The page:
New online tools launched to help campaign against violence
12 June 2012
An online platform that helps to design programmes against gender-based violence continues to expand its scope - and its users.The Virtual Knowledge Centre to End Violence against Women and Girls(VKC) has now launched a new campaigning module.
The Centre is a unique global knowledge initiative managed by UN Women. It currently offers resources in English, French and Spanish on topics that span health, work with police, monitoring and evaluation, and many other issues. Its 800 tools can be filtered by language, country, topic and category, and include an emerging roster of organizations addressing VAW around the world.
The new Campaign module is dedicated to communications, from the crafting of messages to the use of print, audio-visual and electronic media. It offers state-of-the art tools and draws on practice case studies from around the world.
Launched two years ago, the Centre has become the “go-to on-line resource for policy-makers and practitioners. A recent survey found that its 8,500 users span more than 200 countries and territories, and 45 languages. Service providers have become the fourth largest group in the last year, while government partners have more than doubled
Nearly 70 per cent of registered members represent low and middle income countries, mostly from Latin America and Africa.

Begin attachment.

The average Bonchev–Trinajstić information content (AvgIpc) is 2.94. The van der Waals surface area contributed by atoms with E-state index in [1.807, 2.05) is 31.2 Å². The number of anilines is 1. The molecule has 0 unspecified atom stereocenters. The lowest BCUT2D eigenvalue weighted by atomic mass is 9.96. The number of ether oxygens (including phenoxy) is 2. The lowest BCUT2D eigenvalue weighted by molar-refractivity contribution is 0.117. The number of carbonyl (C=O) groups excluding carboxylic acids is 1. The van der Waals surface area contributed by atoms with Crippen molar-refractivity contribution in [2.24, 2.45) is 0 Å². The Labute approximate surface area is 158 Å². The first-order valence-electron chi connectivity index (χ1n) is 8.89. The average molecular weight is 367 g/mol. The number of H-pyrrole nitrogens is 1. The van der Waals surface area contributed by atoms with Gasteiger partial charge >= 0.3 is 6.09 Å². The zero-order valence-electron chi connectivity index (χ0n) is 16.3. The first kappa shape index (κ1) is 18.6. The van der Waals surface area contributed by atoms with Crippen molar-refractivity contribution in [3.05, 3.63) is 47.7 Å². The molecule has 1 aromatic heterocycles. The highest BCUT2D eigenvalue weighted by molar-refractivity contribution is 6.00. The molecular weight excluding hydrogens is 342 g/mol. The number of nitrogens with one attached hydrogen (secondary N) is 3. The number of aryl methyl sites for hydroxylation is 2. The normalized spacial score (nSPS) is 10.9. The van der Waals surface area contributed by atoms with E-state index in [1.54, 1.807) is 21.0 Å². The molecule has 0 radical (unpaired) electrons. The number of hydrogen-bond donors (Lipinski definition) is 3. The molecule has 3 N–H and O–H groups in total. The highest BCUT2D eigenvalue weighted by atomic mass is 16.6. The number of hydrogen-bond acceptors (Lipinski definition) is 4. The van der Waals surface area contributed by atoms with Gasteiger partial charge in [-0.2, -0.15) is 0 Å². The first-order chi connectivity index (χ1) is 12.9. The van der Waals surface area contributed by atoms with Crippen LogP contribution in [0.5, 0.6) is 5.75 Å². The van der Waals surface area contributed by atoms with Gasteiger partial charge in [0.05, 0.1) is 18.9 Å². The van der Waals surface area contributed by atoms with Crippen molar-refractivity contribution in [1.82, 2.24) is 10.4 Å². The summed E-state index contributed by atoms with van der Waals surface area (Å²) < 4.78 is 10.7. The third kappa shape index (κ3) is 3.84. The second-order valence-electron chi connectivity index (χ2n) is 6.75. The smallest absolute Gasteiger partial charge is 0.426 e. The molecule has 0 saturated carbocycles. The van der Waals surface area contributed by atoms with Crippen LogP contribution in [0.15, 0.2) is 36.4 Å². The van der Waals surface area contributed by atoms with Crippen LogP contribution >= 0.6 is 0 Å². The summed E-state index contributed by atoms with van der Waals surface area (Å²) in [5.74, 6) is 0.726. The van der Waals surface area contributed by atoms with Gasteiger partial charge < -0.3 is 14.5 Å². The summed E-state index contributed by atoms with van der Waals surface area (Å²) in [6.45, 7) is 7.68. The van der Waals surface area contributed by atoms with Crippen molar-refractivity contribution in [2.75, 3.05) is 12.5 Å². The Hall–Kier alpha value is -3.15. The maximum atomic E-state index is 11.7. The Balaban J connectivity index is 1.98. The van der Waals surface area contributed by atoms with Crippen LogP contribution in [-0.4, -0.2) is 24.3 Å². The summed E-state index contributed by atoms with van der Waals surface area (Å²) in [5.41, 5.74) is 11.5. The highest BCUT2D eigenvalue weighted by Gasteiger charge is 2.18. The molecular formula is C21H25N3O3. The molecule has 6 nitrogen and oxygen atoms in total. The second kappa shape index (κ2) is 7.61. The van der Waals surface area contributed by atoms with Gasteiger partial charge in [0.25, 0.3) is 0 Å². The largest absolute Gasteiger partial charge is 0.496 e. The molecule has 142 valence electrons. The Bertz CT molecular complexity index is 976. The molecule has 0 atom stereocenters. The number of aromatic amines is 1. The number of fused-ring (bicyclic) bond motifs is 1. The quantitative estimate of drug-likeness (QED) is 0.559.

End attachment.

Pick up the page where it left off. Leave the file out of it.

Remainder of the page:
“This is an indicator that we are hitting a large part of our target audience, says Dina Deligiorgis, manager of the Centre. “We are serving those that often lack access to the global evidence-base because of language or location and who might otherwise be hard to reach for capacity development.
Recent feedback received from users across the world confirms that the Centre has supported, among many other issues, the development of public policies and legal reforms in Côte d'Ivoire and Equatorial Guinea and zero tolerance programmes for sexual harassment in South African workplaces; the costing of national plans in Cambodia, Indonesia, the Seychelles and others; and empowerment activities for acid crimes survivors in Cambodia, Nepal and Uganda.
More tools and programme modules are in the pipelines. These include: Stopping Violence before it occurs; Primary Prevention; Providing Safe and Accessible Shelter; and Addressing Sexual Violence in Conflict/Post-conflict and Emergency Settings.